Half a day’s work to buy bananas; how COVID has sent food prices through the roof
Thought the cost of groceries in Australia had climbed during COVID?
Well, we still are the ‘lucky country’, compared to places like Syria, east Africa or Myanmar, where the cost of food has soared by more than 50 per cent since the pandemic began.
That’s the finding of a new World Vision report which has found food prices have not only hit a 10-year high during COVID, but that the biggest rises are hitting the world’s poorest the hardest.
World Vision’s Price Shocks report compared the cost of a basket of 10 staple items in 31 countries and found Australians would have to work an average of one hour to pay for the 10 items, while people in Syria would have to work three days and in South Sudan eight days.
While the cost of bananas, for example, had barely moved in Australia in 18 months, in Afghanistan it now accounts for 19 per cent of an average daily wage, in South Sudan 58 per cent and Chad 61 per cent – all countries where hundreds of thousands are going hungry.
While average food prices rose just 3.5 per cent in Australia over the 18 months of the pandemic, prices for the same items shot up in poor countries where food accounts for a larger share of household budgets.
Price Shocks found between February 2020 and July 2021, while Australian food prices rose by just 3.5 per cent, prices increased in Myanmar by 54 per cent, Lebanon 48 per cent, Mozambique 38.3 per cent, Vanuatu 30.9 per cent, Syria 29.2 per cent and Timor-Leste 17.7 per cent – affecting mainly people who could least afford it. Higher prices and lower incomes since COVID-19 have put healthy food beyond the reach of around three billion people.
Price Shocks found since the pandemic was declared, soaring food prices combined with lockdown-induced job losses and disrupted nutrition services had fuelled a global hunger crisis, with more people now dying each day from hunger than from COVID-19 itself.
World Vision Australia CEO Daniel Wordsworth said the report confirmed the aftershocks of COVID-19 had the potential to exact a greater toll on the world than the virus itself.
“Job losses and lower incomes from the pandemic are forcing millions of families to skip meals, go for cheaper, less nutritious food, or go without food altogether,” Daniel said.
The report also cites a recent study which estimated by the end of 2022, the nutrition crisis caused by COVID-19 could result in 283,000 more deaths of children aged under five, 13.6 million more children suffering from wasting or acute malnutrition and 2.6 million more children suffering from stunting. This would equate to 250 children dying each day from pandemic-related malnutrition.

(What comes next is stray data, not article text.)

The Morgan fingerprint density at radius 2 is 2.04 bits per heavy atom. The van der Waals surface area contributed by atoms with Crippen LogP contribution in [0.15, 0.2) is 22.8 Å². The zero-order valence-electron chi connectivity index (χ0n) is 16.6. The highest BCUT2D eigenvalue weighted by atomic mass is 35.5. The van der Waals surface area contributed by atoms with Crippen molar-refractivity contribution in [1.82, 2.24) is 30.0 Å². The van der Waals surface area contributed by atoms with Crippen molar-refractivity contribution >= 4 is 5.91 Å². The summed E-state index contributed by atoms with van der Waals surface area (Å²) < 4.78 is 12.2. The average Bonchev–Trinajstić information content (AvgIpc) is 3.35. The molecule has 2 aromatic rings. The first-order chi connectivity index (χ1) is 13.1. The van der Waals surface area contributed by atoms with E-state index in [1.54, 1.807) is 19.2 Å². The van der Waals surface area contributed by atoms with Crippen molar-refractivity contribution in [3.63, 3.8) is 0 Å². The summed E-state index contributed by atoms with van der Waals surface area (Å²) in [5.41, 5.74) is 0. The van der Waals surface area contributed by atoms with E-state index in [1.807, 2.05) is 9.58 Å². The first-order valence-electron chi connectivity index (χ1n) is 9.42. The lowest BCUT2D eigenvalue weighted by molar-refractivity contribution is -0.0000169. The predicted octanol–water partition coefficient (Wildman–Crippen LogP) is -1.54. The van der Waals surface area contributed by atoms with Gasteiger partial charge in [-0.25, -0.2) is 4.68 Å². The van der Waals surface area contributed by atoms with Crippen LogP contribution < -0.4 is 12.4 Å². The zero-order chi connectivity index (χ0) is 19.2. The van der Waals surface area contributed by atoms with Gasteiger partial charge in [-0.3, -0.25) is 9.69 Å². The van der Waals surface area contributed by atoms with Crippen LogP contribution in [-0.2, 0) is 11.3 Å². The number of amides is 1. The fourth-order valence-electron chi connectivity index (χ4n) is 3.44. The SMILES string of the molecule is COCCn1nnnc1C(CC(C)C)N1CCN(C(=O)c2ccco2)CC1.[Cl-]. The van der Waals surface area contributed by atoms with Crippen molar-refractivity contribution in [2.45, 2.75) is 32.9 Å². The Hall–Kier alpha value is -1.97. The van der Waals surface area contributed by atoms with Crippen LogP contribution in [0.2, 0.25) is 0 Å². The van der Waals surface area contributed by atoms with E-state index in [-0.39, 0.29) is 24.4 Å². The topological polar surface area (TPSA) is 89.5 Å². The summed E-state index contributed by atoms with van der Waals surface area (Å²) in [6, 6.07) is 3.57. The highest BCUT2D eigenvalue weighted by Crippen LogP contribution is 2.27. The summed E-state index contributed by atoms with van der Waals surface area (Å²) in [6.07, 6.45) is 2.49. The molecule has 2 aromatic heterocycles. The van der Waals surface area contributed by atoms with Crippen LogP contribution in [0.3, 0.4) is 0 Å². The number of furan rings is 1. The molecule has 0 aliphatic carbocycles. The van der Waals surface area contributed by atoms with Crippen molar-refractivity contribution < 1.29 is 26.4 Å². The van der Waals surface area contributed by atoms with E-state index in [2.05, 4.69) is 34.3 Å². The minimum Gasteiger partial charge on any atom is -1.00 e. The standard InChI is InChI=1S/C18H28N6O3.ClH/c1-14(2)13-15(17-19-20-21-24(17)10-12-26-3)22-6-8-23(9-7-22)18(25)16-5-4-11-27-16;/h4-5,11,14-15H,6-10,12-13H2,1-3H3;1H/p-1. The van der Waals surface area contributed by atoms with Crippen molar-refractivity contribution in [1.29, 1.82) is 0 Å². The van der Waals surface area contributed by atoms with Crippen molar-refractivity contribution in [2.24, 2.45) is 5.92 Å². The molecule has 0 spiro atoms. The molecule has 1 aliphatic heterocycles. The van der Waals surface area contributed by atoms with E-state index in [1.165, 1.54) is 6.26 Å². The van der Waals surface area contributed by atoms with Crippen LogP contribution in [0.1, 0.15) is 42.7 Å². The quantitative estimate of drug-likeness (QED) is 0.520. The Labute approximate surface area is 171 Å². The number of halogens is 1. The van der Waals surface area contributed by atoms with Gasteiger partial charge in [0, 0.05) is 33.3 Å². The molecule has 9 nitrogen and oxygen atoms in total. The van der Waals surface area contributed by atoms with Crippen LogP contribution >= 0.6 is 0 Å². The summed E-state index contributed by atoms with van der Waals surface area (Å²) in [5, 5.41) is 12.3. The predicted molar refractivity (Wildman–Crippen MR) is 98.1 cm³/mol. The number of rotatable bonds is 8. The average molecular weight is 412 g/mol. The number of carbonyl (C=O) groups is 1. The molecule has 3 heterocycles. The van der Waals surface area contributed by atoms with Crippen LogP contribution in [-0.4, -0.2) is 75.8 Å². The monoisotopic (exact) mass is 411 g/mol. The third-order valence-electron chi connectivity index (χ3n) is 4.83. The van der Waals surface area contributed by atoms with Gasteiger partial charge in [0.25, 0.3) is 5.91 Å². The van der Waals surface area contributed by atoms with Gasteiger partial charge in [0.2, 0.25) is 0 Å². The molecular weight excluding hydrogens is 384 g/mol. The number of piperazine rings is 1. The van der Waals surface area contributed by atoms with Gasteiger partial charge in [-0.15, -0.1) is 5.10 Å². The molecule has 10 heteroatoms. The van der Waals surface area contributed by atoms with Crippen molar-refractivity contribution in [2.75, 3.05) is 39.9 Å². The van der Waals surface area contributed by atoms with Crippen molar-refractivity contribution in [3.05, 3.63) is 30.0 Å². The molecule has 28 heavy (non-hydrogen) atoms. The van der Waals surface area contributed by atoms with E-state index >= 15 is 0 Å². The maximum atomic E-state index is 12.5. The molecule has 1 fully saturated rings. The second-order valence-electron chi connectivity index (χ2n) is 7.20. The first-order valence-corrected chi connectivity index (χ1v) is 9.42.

“As always, children suffer the most – they are the most vulnerable to hunger because they have a greater need for nutrients, they become undernourished faster than adults and are at a much higher risk of dying from starvation,” Daniel said.
“And this is not only about hunger or malnutrition – it’s also about how families cope, how they resort to desperate measures such as child marriage and child labour to put food on the table. It’s a recipe for disaster.”
Research in the Price Shocks report also found around 161 million more people went hungry in 2020 compared with 2019 – a 25 per cent increase. Most worryingly, more than 41 million people are suffering emergency levels of food insecurity and/or famine-like conditions across Africa and the Middle East.
Daniel said World Vision had been responding to the hunger crisis, reaching 12 million of the world’s most vulnerable people in 29 countries with food and nutrition in 2020 alone.
And he was confident Australians would step up to help organisations like World Vision provide emergency food and cash assistance to those in need. World Vision has also urged the Australian Government to commit $AU150 million famine-prevention package to avert a worsening of the crisis.
“Generosity in the face of need is in our DNA, so I am certain Australians will respond – the same way we responded to the Boxing Day tsunami, the Ethiopia famine and the Beirut port explosion.
“Together, we can prevent the worst of this hunger crisis. But we can’t do this alone. That’s why we’re asking the Australian Government to join with us and fund this famine-prevention package, because there’s no place for famine in the 21st century.”
The report can be found here.
Media and communications advisor
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